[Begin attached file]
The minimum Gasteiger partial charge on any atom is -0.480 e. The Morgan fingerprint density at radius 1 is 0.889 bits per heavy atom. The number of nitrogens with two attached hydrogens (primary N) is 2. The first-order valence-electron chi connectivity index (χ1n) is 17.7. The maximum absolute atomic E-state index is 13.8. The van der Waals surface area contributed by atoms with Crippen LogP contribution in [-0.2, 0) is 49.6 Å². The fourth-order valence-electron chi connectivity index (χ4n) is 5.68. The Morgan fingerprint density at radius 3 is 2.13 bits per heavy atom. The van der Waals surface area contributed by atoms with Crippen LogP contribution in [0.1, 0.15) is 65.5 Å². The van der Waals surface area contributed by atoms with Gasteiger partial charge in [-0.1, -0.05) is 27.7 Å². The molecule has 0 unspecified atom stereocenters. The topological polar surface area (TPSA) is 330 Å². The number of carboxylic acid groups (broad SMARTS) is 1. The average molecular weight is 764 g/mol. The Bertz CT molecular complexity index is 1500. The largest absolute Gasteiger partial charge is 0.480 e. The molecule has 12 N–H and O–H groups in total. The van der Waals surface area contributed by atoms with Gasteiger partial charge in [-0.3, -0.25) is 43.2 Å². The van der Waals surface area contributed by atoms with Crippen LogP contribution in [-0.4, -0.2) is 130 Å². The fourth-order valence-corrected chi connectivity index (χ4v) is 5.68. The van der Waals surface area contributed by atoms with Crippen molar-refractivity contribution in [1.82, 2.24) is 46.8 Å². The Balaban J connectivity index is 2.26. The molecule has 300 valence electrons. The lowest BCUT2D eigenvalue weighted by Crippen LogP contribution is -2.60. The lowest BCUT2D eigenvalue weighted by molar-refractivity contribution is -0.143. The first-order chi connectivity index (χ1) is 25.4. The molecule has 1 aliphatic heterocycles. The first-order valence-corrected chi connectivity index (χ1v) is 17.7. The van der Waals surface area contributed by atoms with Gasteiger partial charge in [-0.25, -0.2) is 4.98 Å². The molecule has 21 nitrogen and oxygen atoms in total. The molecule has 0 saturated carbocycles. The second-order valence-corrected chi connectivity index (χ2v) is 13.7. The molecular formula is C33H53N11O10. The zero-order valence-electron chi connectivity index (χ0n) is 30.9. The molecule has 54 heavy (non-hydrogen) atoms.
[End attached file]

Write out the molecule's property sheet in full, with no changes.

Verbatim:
The minimum Gasteiger partial charge on any atom is -0.480 e. The Morgan fingerprint density at radius 1 is 0.889 bits per heavy atom. The number of nitrogens with two attached hydrogens (primary N) is 2. The first-order valence-electron chi connectivity index (χ1n) is 17.7. The maximum absolute atomic E-state index is 13.8. The van der Waals surface area contributed by atoms with Crippen LogP contribution in [-0.2, 0) is 49.6 Å². The fourth-order valence-electron chi connectivity index (χ4n) is 5.68. The Morgan fingerprint density at radius 3 is 2.13 bits per heavy atom. The van der Waals surface area contributed by atoms with Crippen LogP contribution in [0.1, 0.15) is 65.5 Å². The van der Waals surface area contributed by atoms with Gasteiger partial charge in [-0.1, -0.05) is 27.7 Å². The molecule has 0 unspecified atom stereocenters. The topological polar surface area (TPSA) is 330 Å². The number of carboxylic acid groups (broad SMARTS) is 1. The average molecular weight is 764 g/mol. The Bertz CT molecular complexity index is 1500. The largest absolute Gasteiger partial charge is 0.480 e. The molecule has 12 N–H and O–H groups in total. The van der Waals surface area contributed by atoms with Gasteiger partial charge in [-0.3, -0.25) is 43.2 Å². The van der Waals surface area contributed by atoms with Crippen LogP contribution in [-0.4, -0.2) is 130 Å². The fourth-order valence-corrected chi connectivity index (χ4v) is 5.68. The van der Waals surface area contributed by atoms with Crippen molar-refractivity contribution in [1.82, 2.24) is 46.8 Å². The Balaban J connectivity index is 2.26. The molecule has 300 valence electrons. The lowest BCUT2D eigenvalue weighted by Crippen LogP contribution is -2.60. The lowest BCUT2D eigenvalue weighted by molar-refractivity contribution is -0.143. The first-order chi connectivity index (χ1) is 25.4. The molecule has 1 aliphatic heterocycles. The first-order valence-corrected chi connectivity index (χ1v) is 17.7. The van der Waals surface area contributed by atoms with Gasteiger partial charge in [-0.25, -0.2) is 4.98 Å². The molecule has 21 nitrogen and oxygen atoms in total. The molecule has 0 saturated carbocycles. The second-order valence-corrected chi connectivity index (χ2v) is 13.7. The molecular formula is C33H53N11O10. The zero-order valence-electron chi connectivity index (χ0n) is 30.9. The molecule has 54 heavy (non-hydrogen) atoms.